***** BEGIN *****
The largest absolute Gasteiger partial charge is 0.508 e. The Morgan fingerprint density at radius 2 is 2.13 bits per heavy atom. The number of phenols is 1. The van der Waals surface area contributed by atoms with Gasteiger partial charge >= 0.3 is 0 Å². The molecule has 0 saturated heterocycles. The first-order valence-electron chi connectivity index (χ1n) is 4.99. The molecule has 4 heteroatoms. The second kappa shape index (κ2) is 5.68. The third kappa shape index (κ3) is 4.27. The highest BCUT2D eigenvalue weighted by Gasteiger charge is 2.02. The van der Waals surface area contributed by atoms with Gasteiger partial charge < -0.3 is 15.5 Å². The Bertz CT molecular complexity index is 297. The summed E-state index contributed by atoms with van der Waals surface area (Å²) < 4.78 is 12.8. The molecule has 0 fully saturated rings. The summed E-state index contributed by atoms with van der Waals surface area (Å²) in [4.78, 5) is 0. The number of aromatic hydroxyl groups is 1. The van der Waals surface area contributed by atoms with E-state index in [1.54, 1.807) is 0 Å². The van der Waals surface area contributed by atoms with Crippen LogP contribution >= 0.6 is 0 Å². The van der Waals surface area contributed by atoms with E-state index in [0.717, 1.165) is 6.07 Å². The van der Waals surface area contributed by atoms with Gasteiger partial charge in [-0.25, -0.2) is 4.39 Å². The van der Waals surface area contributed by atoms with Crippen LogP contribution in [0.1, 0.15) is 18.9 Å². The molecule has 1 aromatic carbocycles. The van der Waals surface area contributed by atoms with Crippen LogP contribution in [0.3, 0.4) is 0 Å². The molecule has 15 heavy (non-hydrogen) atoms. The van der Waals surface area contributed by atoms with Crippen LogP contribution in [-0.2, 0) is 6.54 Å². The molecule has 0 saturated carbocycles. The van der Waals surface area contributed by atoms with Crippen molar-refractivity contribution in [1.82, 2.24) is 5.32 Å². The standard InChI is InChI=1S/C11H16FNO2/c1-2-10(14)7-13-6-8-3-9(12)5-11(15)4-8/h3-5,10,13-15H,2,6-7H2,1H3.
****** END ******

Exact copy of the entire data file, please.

The largest absolute Gasteiger partial charge is 0.508 e. The Morgan fingerprint density at radius 2 is 2.13 bits per heavy atom. The number of phenols is 1. The van der Waals surface area contributed by atoms with Gasteiger partial charge >= 0.3 is 0 Å². The molecule has 0 saturated heterocycles. The first-order valence-electron chi connectivity index (χ1n) is 4.99. The molecule has 4 heteroatoms. The second kappa shape index (κ2) is 5.68. The third kappa shape index (κ3) is 4.27. The highest BCUT2D eigenvalue weighted by Gasteiger charge is 2.02. The van der Waals surface area contributed by atoms with Gasteiger partial charge < -0.3 is 15.5 Å². The Bertz CT molecular complexity index is 297. The summed E-state index contributed by atoms with van der Waals surface area (Å²) < 4.78 is 12.8. The molecule has 0 fully saturated rings. The summed E-state index contributed by atoms with van der Waals surface area (Å²) in [4.78, 5) is 0. The number of aromatic hydroxyl groups is 1. The van der Waals surface area contributed by atoms with E-state index in [1.54, 1.807) is 0 Å². The van der Waals surface area contributed by atoms with Crippen LogP contribution >= 0.6 is 0 Å². The van der Waals surface area contributed by atoms with E-state index in [0.717, 1.165) is 6.07 Å². The van der Waals surface area contributed by atoms with Gasteiger partial charge in [-0.25, -0.2) is 4.39 Å². The van der Waals surface area contributed by atoms with Crippen LogP contribution in [0.1, 0.15) is 18.9 Å². The molecule has 1 aromatic carbocycles. The van der Waals surface area contributed by atoms with Crippen LogP contribution in [0.3, 0.4) is 0 Å². The molecule has 15 heavy (non-hydrogen) atoms. The van der Waals surface area contributed by atoms with Crippen LogP contribution in [-0.2, 0) is 6.54 Å². The molecule has 0 saturated carbocycles. The van der Waals surface area contributed by atoms with Crippen molar-refractivity contribution in [1.82, 2.24) is 5.32 Å². The standard InChI is InChI=1S/C11H16FNO2/c1-2-10(14)7-13-6-8-3-9(12)5-11(15)4-8/h3-5,10,13-15H,2,6-7H2,1H3.